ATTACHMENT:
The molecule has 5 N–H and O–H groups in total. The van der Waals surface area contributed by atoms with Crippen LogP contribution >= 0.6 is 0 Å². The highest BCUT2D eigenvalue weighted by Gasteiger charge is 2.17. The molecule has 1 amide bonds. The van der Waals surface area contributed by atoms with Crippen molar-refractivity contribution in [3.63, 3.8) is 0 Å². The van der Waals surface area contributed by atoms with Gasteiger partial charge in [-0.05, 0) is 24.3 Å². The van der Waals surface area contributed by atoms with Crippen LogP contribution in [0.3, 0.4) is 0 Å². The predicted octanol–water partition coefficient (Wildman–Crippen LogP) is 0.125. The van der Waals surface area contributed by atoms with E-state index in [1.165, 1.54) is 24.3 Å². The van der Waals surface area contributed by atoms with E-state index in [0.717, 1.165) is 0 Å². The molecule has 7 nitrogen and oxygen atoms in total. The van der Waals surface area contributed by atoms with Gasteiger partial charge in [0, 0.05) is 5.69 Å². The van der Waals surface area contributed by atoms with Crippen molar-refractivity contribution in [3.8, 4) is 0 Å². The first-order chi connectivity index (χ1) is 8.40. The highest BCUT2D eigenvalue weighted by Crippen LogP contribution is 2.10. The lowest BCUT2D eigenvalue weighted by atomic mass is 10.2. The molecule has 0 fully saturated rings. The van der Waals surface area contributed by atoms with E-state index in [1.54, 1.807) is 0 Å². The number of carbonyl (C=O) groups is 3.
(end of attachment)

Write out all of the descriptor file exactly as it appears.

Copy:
The molecule has 5 N–H and O–H groups in total. The van der Waals surface area contributed by atoms with Crippen LogP contribution >= 0.6 is 0 Å². The highest BCUT2D eigenvalue weighted by Gasteiger charge is 2.17. The molecule has 1 amide bonds. The van der Waals surface area contributed by atoms with Crippen molar-refractivity contribution in [3.63, 3.8) is 0 Å². The van der Waals surface area contributed by atoms with Gasteiger partial charge in [-0.05, 0) is 24.3 Å². The van der Waals surface area contributed by atoms with Crippen LogP contribution in [0.3, 0.4) is 0 Å². The predicted octanol–water partition coefficient (Wildman–Crippen LogP) is 0.125. The van der Waals surface area contributed by atoms with E-state index in [1.165, 1.54) is 24.3 Å². The van der Waals surface area contributed by atoms with E-state index in [0.717, 1.165) is 0 Å². The molecule has 7 nitrogen and oxygen atoms in total. The van der Waals surface area contributed by atoms with Gasteiger partial charge in [0, 0.05) is 5.69 Å². The van der Waals surface area contributed by atoms with Crippen molar-refractivity contribution in [3.8, 4) is 0 Å². The first-order chi connectivity index (χ1) is 8.40. The highest BCUT2D eigenvalue weighted by Crippen LogP contribution is 2.10. The lowest BCUT2D eigenvalue weighted by atomic mass is 10.2. The molecule has 0 fully saturated rings. The van der Waals surface area contributed by atoms with E-state index in [1.54, 1.807) is 0 Å². The number of carbonyl (C=O) groups is 3.